One was a collegiate runner from the East. One was a collegiate runner from the West. One was showered in champagne at the end of his first ultramarathon, while the other received five stitches after his ultramarathon debut. One goes by Sage Canaday. One goes by Cameron Clayton. Both are runners from Boulder with nothing in common — and everything in common. And these two will compete against each other for the first time on Dec. 1 in San Francisco.
This race, the 50-mile North Face Endurance Challenge Championship, is generally considered to be the championship 50-mile race of the 2012 season. In the elite field where the average age is 33, the dark-haired Canaday and the neon-blonde Clayton will be two of the youngest runners in the field.
The 27-year-old Canaday and 24-year-old Clayton debuted into the world of ultramarathon racing this year, and the two are among the most talked-about novices in ultrarunning forums across the nation.
When Canaday made his ultramarathon debut, it was the proverbial winter of despair. With one sock soggy from the stream of blood trickling down from his knee, Canaday finished his first 50-kilometer race on March 16. In three hours, 49 minutes and 28 seconds, he traversed trails in the northwestern corner of Washington through rain, snow and mud.
“When I finished,” Canaday blogged, “I stumbled at the line. Dizzy from the low blood sugar and a loss of blood I started tipping backwards, but fortunately I was caught by race director Krissy Moehl.”
His reward at the finish line: second place and five stitches in his knee from an ER doctor in the race’s medical tent.
Clayton made his ultra debut during the summer of hope. Among the sun-kissed, yellow aspens above Steamboat Springs on Sept. 15, Clayton entered, completed and won his first ultramarathon — the Run Rabbit Run 50-miler. Largely on his own for the majority of the race, he crushed Zeke Tiernan — also a CU cross-country alumnus — by a half hour and dropped the course record by two minutes.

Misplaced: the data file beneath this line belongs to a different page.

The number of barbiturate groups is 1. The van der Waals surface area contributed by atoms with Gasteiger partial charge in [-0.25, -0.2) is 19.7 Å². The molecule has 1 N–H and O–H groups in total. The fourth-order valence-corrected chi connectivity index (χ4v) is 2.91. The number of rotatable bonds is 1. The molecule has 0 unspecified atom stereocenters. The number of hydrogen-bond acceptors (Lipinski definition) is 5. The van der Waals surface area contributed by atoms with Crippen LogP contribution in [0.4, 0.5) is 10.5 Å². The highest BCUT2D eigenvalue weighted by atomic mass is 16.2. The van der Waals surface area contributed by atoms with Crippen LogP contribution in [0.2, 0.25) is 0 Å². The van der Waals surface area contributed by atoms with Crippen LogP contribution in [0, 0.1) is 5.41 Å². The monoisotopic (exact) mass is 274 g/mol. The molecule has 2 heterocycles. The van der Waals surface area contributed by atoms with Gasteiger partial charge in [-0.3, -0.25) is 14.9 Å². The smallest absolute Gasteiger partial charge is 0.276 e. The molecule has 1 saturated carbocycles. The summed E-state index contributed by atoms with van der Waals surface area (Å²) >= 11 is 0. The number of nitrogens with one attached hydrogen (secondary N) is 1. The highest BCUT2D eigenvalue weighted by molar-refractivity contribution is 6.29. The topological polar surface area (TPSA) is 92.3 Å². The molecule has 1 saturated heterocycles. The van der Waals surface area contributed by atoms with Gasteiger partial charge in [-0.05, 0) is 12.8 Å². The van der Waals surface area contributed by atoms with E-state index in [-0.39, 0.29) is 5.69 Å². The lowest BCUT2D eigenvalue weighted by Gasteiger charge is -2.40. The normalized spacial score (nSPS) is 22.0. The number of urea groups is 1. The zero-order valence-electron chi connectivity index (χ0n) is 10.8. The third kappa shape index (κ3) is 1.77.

Through the summer and fall racing seasons, Canaday had an illustrious but tiring year. In August, his 6:16:10 time along the White River 50’s woodland trail in the shadow of Mt. Rainier in Washington broke a course record previously clocked by two-time Leadville 100 champion Anton Krupicka. Canaday bested Krupicka’s two-year record on the 50-mile course by approximately nine minutes.
Canaday crosses the finish at the Mount Washington Road Race, winning by more than two minutes. | Photo by Dennis Coughlin
After securing a spot on the USA Mountain Running Team in early September, Canaday took a brief hiatus from ultramarathons. In the northern Italian Alps he scampered up steep mountains at the World Mountain Running Championship and suffered debilitating hamstring cramps in the avalanche-prone mountains at the Jungfrau Marathon in Switzerland.
After the Run Rabbit Run, Clayton took only 12 hours off and began training again the follow morning. A break too short, Clayton admits, but he says he now feels ready to race Canaday in the North Face 50.